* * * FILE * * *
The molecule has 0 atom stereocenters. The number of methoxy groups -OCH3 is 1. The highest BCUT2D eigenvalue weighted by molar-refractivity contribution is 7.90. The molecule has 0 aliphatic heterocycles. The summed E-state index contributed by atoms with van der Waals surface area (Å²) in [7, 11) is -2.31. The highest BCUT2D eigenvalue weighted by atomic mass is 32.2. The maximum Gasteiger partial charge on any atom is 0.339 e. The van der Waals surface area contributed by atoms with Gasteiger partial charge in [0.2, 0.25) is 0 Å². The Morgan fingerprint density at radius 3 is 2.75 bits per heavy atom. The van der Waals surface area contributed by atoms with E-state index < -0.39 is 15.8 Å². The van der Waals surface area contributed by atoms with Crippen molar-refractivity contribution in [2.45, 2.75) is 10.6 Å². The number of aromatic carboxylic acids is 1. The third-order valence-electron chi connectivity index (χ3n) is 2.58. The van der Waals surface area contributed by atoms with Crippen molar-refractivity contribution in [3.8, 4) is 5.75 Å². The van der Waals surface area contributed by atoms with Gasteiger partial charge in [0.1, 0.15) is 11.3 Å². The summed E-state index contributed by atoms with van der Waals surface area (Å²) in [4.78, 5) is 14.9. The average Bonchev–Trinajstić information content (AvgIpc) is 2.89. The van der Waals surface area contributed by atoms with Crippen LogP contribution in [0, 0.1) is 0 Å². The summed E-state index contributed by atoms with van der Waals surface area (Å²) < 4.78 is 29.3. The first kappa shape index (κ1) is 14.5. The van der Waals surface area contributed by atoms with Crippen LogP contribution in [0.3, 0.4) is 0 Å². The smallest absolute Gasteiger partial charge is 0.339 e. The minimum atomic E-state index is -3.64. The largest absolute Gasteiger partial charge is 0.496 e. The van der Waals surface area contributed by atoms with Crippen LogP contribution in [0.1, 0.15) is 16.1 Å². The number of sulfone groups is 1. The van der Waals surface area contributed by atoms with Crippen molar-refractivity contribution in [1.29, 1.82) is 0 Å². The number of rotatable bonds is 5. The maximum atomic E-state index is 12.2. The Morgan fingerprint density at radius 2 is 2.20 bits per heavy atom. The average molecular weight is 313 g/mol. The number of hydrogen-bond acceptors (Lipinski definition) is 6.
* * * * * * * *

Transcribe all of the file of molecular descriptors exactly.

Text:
The molecule has 0 atom stereocenters. The number of methoxy groups -OCH3 is 1. The highest BCUT2D eigenvalue weighted by molar-refractivity contribution is 7.90. The molecule has 0 aliphatic heterocycles. The summed E-state index contributed by atoms with van der Waals surface area (Å²) in [7, 11) is -2.31. The highest BCUT2D eigenvalue weighted by atomic mass is 32.2. The maximum Gasteiger partial charge on any atom is 0.339 e. The van der Waals surface area contributed by atoms with Gasteiger partial charge in [0.2, 0.25) is 0 Å². The Morgan fingerprint density at radius 3 is 2.75 bits per heavy atom. The van der Waals surface area contributed by atoms with E-state index < -0.39 is 15.8 Å². The van der Waals surface area contributed by atoms with Crippen molar-refractivity contribution in [2.45, 2.75) is 10.6 Å². The number of aromatic carboxylic acids is 1. The third-order valence-electron chi connectivity index (χ3n) is 2.58. The van der Waals surface area contributed by atoms with Crippen molar-refractivity contribution in [3.8, 4) is 5.75 Å². The van der Waals surface area contributed by atoms with Gasteiger partial charge in [0.1, 0.15) is 11.3 Å². The summed E-state index contributed by atoms with van der Waals surface area (Å²) in [4.78, 5) is 14.9. The average Bonchev–Trinajstić information content (AvgIpc) is 2.89. The van der Waals surface area contributed by atoms with Crippen LogP contribution in [0, 0.1) is 0 Å². The summed E-state index contributed by atoms with van der Waals surface area (Å²) < 4.78 is 29.3. The first kappa shape index (κ1) is 14.5. The van der Waals surface area contributed by atoms with Crippen LogP contribution in [0.3, 0.4) is 0 Å². The smallest absolute Gasteiger partial charge is 0.339 e. The minimum atomic E-state index is -3.64. The largest absolute Gasteiger partial charge is 0.496 e. The van der Waals surface area contributed by atoms with Crippen LogP contribution in [0.1, 0.15) is 16.1 Å². The number of sulfone groups is 1. The van der Waals surface area contributed by atoms with Crippen molar-refractivity contribution in [1.29, 1.82) is 0 Å². The number of rotatable bonds is 5. The maximum atomic E-state index is 12.2. The Morgan fingerprint density at radius 2 is 2.20 bits per heavy atom. The average molecular weight is 313 g/mol. The number of hydrogen-bond acceptors (Lipinski definition) is 6.